STEEVENS. 1. 28. These sovereign thrones,] We should read three sovereign thrones. This is exactly in the manner of Shakspeare. So, after wards, in this play, Thy tongue, thy face, thy limbs, 'actions, and spirit, do give theě firefold blazon. WARBURTON.
'P. 5, 1. 17 — 19. Liver, brain, and heart, are admitted in poetry as the residence of passions, judgment; and sentiments. These are what Shakspeare calls, her sweet perfections, though he has not very clearly expressed what he might design to have said.
STEEVENS. P. 3, l. 19. Self-King means self-same King; one and the same king: MALONE.
P. 3, 1. 29. There is seemingly a play upon the words Illyria and Elysium.' DOECE.
P.-4, 1. 6. and that poor number sav'd with you,} We should rather read this poor number. The old copy has these. The sailors who were saved, enter with the captain. MALONE.
P. 4, 1. 21. A noble Duke in nature, name.] I know not whether the nobility of the name is comprised in Duke, or in Orsino, which is, I think, the name of a great Italian family.
JOHNSON, P. 5, 1. 3. and fol.
Vio. O, that I serv'd that lady;
What my estate is!] I wish I might not be made public to the world, with regard to the state of my birth and fortune, till I have gained a ripe opportunity for my design.
Viola seems to have formed a very deep design with very little premeditation: she is thrown by shipwreck on an unknown coast, hears that the Prince is a bachelor, and resolves to supplant the lady whom he courts. JOHNSON.
P. 5. 1. 18. P'll serue this Duke)] Viola id an excellent schemer, never at a loss; if she can, not serve the lady, she will serve the Duke.
JOHNSON.' P. 5, 1. 19. Thou shalt present me eunuch to him, ] This plan of Viola's was pursued, as it would have been inconsistent with the plot of the play. She was presented to the Duke as a page, but not as à eunuch.
M. MASON. The use of Evirati, in the same manner as at present,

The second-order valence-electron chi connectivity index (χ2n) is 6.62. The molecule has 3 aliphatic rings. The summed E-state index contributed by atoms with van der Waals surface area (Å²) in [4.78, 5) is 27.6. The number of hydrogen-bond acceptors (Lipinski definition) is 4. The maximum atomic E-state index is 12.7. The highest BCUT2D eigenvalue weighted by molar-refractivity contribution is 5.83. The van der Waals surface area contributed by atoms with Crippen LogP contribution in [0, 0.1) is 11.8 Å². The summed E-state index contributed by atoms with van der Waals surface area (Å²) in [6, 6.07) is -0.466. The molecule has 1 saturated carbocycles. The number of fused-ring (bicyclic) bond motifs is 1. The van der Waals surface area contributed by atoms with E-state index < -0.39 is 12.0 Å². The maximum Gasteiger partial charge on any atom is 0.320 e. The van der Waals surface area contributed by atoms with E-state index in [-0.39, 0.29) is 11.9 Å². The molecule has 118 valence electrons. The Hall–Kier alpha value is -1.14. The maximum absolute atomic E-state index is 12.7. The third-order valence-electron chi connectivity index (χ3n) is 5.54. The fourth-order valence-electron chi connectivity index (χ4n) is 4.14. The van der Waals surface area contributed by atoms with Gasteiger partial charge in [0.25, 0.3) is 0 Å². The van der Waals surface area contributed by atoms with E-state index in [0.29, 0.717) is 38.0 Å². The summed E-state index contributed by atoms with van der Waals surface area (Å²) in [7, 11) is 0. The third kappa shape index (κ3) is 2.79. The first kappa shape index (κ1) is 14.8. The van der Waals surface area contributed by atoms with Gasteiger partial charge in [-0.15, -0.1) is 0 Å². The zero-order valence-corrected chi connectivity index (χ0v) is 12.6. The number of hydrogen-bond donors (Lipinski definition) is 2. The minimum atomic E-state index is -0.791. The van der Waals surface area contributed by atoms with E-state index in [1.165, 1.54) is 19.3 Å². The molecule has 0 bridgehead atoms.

to have been well known at the time this play was written, about 1600.
When the practice of castration (which origi. nated certainly in the east) was first adopted, solely for the purpose of improving the voice, I have not been able to learn. The first regular opera, as Dr. Burncy observes to me, was perform. ed at. Florence in 1600: „till about 1635, musi: cal dramas were only performed occasionally in the palaces of Princes, and consequently before that time eunuchs could not abound. The first eunuch that was suffered to sing in the Pope's chapel, wes in the year 1600.“
So early, however, as 16044, eunuchs are men. tioned by Marston, one of our poets contempora. ries, as excelling in singing. MALONE. P. 5, l. 22, To allow is to approve.
STEEVENS. P. 6, 1. 4. Wiy, let her except before excepced.) A ludicrous use of thü formal law phrase. ·
FARMER. P. 6, 1. 27. Tall means stout, courageous,
STEEVENS. P. 6, 1. 25. The viol-de-gambo seems, in our author's titne, to have been a very fashionable instrimcnt. COLLINS.
In the old dramatic writers, frequent mention is made of a case of viols, consisting of a violde• gambo, the tenor and the treble.
Sec Sir John Hawkins's Hist. of Musick, Vol. IV. p. 32, n. 338, wherein is a description of a case more properly termed a chest of viols.
STEEVENS. P. 6, 1. 26. He hath, indced, almost natitral :) Mr. Upton proposes to regulate this passage differently: He hath indeed, all, most natural, MALONE.